More than fifty years after its creation, Unesco - like all the organizations within the UN system - finds itself in a very different world from the one in which it was founded. Although many problems are still with us, the technical, economic, social and political changes that have occurred since 1946 carry with them serious consequences for the future of mankind, and are, therefore, likely to have a major impact on the role and activities of Unesco in the decades to come.
Highly conscious of the issues at stake, the 30th General Assembly had both to elect a new Director-General and to debate the role of Unesco in the 21st century. As a contribution to the discussion, a study group made up of former Unesco officials, the Miollis Group, examined the future of the organization.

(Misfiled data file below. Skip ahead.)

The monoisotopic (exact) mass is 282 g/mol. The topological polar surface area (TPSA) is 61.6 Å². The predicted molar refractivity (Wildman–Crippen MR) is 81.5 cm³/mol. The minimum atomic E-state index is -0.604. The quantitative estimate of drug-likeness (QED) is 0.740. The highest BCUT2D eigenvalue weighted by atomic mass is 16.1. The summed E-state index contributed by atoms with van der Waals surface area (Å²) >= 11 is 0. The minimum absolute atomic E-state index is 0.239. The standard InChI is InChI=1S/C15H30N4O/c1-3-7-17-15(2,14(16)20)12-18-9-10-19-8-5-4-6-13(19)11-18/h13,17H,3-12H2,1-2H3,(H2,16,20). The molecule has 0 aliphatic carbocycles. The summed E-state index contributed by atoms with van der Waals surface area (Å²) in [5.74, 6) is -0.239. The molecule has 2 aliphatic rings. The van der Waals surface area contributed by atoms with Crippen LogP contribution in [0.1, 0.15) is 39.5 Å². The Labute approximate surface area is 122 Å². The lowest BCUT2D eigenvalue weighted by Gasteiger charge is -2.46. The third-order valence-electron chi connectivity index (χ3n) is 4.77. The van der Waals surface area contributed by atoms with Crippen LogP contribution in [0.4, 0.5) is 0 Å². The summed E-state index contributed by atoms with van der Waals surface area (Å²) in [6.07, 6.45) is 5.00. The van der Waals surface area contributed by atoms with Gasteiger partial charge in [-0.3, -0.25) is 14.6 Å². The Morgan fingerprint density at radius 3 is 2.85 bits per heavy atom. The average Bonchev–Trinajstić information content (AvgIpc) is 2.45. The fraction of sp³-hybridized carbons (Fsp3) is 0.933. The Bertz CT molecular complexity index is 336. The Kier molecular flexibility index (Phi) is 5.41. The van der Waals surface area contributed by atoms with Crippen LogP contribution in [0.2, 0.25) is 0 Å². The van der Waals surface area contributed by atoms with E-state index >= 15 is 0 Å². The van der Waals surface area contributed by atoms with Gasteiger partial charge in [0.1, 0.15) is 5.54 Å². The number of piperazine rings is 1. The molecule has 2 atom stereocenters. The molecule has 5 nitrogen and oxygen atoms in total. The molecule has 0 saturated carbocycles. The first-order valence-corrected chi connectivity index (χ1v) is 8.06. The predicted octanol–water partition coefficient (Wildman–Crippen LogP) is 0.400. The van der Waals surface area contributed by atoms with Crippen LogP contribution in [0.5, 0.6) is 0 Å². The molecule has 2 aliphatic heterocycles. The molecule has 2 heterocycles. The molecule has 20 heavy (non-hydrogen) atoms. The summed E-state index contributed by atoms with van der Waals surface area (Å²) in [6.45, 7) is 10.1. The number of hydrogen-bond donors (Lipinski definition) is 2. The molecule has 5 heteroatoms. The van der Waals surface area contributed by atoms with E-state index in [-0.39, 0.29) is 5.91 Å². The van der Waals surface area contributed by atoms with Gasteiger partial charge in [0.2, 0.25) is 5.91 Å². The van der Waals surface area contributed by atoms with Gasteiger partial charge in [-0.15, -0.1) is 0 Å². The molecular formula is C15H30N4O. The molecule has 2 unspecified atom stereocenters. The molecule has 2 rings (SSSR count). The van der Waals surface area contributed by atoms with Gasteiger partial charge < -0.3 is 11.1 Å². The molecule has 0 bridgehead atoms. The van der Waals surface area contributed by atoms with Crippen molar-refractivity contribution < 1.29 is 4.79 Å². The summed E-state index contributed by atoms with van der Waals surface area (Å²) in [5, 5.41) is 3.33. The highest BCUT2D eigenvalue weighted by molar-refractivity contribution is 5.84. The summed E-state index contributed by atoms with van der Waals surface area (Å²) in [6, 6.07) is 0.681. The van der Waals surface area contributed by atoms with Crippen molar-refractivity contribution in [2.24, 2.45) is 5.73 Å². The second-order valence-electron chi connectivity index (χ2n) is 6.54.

This article is the product of the group's work. Michel Batisse starts by reviewing the main current global trends before sketching three scenarios for the planet's future : two of them are based on a free market approach (one optimistic, one pessimistic), while the third - based on "sustainable, shared human development" - is presented as a desirable outcome.
He then examines the role that Unesco might play in achieving this goal, and what this would imply for the organization's continuing missions, programme priorities and guiding principles.